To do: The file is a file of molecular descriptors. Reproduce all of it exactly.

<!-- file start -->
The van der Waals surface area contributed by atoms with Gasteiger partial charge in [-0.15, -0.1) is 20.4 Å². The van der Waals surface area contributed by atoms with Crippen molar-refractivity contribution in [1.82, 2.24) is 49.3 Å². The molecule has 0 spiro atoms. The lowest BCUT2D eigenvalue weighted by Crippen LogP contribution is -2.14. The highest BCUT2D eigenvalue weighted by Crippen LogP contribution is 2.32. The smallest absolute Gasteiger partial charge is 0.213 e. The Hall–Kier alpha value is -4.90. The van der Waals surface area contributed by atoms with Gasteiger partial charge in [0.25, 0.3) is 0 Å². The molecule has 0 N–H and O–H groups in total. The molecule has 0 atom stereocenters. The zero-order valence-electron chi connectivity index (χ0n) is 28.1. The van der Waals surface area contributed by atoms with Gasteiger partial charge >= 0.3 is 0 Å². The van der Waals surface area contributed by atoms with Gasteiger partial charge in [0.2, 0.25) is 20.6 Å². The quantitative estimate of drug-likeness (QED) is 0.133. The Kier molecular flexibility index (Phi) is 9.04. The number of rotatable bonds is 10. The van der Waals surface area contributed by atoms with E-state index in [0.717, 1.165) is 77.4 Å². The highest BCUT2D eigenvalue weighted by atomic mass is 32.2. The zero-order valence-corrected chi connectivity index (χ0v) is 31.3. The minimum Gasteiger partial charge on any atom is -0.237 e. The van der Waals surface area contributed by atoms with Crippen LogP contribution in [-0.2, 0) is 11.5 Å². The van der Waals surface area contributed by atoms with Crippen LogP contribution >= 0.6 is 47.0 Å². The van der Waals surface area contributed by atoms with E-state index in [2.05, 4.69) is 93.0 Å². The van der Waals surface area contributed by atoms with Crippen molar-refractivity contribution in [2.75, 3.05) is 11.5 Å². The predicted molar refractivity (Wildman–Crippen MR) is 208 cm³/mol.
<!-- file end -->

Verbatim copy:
The van der Waals surface area contributed by atoms with Gasteiger partial charge in [-0.15, -0.1) is 20.4 Å². The van der Waals surface area contributed by atoms with Crippen molar-refractivity contribution in [1.82, 2.24) is 49.3 Å². The molecule has 0 spiro atoms. The lowest BCUT2D eigenvalue weighted by Crippen LogP contribution is -2.14. The highest BCUT2D eigenvalue weighted by Crippen LogP contribution is 2.32. The smallest absolute Gasteiger partial charge is 0.213 e. The Hall–Kier alpha value is -4.90. The van der Waals surface area contributed by atoms with Gasteiger partial charge in [0.25, 0.3) is 0 Å². The molecule has 0 N–H and O–H groups in total. The molecule has 0 atom stereocenters. The zero-order valence-electron chi connectivity index (χ0n) is 28.1. The van der Waals surface area contributed by atoms with Gasteiger partial charge >= 0.3 is 0 Å². The van der Waals surface area contributed by atoms with Gasteiger partial charge in [0.2, 0.25) is 20.6 Å². The quantitative estimate of drug-likeness (QED) is 0.133. The Kier molecular flexibility index (Phi) is 9.04. The number of rotatable bonds is 10. The van der Waals surface area contributed by atoms with E-state index in [0.717, 1.165) is 77.4 Å². The highest BCUT2D eigenvalue weighted by atomic mass is 32.2. The zero-order valence-corrected chi connectivity index (χ0v) is 31.3. The minimum Gasteiger partial charge on any atom is -0.237 e. The van der Waals surface area contributed by atoms with Crippen LogP contribution in [-0.2, 0) is 11.5 Å². The van der Waals surface area contributed by atoms with Crippen LogP contribution >= 0.6 is 47.0 Å². The van der Waals surface area contributed by atoms with E-state index in [2.05, 4.69) is 93.0 Å². The van der Waals surface area contributed by atoms with Crippen molar-refractivity contribution in [2.75, 3.05) is 11.5 Å². The predicted molar refractivity (Wildman–Crippen MR) is 208 cm³/mol.